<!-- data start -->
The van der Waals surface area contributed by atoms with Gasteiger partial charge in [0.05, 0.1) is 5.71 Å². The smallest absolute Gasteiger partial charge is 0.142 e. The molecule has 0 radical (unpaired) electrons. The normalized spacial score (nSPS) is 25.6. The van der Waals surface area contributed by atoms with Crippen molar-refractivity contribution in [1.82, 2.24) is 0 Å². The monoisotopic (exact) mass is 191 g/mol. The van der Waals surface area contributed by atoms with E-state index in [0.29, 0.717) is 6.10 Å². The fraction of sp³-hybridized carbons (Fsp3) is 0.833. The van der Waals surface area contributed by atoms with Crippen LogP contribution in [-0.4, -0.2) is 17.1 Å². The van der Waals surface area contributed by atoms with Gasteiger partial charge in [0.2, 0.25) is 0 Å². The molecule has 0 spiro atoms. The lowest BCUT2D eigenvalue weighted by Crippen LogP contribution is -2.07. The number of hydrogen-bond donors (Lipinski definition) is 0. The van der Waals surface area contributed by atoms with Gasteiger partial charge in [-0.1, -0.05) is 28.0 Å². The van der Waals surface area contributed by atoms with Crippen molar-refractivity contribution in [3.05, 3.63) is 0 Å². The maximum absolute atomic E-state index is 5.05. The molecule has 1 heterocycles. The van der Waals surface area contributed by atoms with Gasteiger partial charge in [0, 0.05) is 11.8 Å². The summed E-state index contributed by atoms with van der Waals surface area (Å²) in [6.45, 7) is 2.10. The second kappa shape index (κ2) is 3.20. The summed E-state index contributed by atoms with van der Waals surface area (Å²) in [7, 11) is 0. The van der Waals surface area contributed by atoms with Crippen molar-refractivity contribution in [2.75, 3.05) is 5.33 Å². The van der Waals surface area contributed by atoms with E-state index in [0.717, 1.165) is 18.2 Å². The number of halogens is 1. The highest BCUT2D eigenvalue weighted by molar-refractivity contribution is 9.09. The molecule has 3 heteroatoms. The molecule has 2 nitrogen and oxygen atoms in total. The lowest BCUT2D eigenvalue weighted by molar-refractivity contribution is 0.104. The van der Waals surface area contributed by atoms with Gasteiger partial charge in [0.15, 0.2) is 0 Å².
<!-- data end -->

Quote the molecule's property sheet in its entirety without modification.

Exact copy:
The van der Waals surface area contributed by atoms with Gasteiger partial charge in [0.05, 0.1) is 5.71 Å². The smallest absolute Gasteiger partial charge is 0.142 e. The molecule has 0 radical (unpaired) electrons. The normalized spacial score (nSPS) is 25.6. The van der Waals surface area contributed by atoms with Crippen molar-refractivity contribution in [1.82, 2.24) is 0 Å². The monoisotopic (exact) mass is 191 g/mol. The van der Waals surface area contributed by atoms with E-state index in [0.29, 0.717) is 6.10 Å². The fraction of sp³-hybridized carbons (Fsp3) is 0.833. The van der Waals surface area contributed by atoms with Crippen LogP contribution in [-0.4, -0.2) is 17.1 Å². The van der Waals surface area contributed by atoms with Gasteiger partial charge in [0.2, 0.25) is 0 Å². The molecule has 0 spiro atoms. The lowest BCUT2D eigenvalue weighted by Crippen LogP contribution is -2.07. The number of hydrogen-bond donors (Lipinski definition) is 0. The van der Waals surface area contributed by atoms with Gasteiger partial charge in [-0.1, -0.05) is 28.0 Å². The van der Waals surface area contributed by atoms with Crippen molar-refractivity contribution in [3.05, 3.63) is 0 Å². The maximum absolute atomic E-state index is 5.05. The molecule has 1 heterocycles. The van der Waals surface area contributed by atoms with Gasteiger partial charge in [0, 0.05) is 11.8 Å². The summed E-state index contributed by atoms with van der Waals surface area (Å²) in [6.45, 7) is 2.10. The second kappa shape index (κ2) is 3.20. The summed E-state index contributed by atoms with van der Waals surface area (Å²) in [7, 11) is 0. The van der Waals surface area contributed by atoms with Crippen molar-refractivity contribution in [2.75, 3.05) is 5.33 Å². The van der Waals surface area contributed by atoms with E-state index in [0.717, 1.165) is 18.2 Å². The number of halogens is 1. The highest BCUT2D eigenvalue weighted by molar-refractivity contribution is 9.09. The molecule has 3 heteroatoms. The molecule has 2 nitrogen and oxygen atoms in total. The lowest BCUT2D eigenvalue weighted by molar-refractivity contribution is 0.104. The van der Waals surface area contributed by atoms with Gasteiger partial charge in [0.15, 0.2) is 0 Å².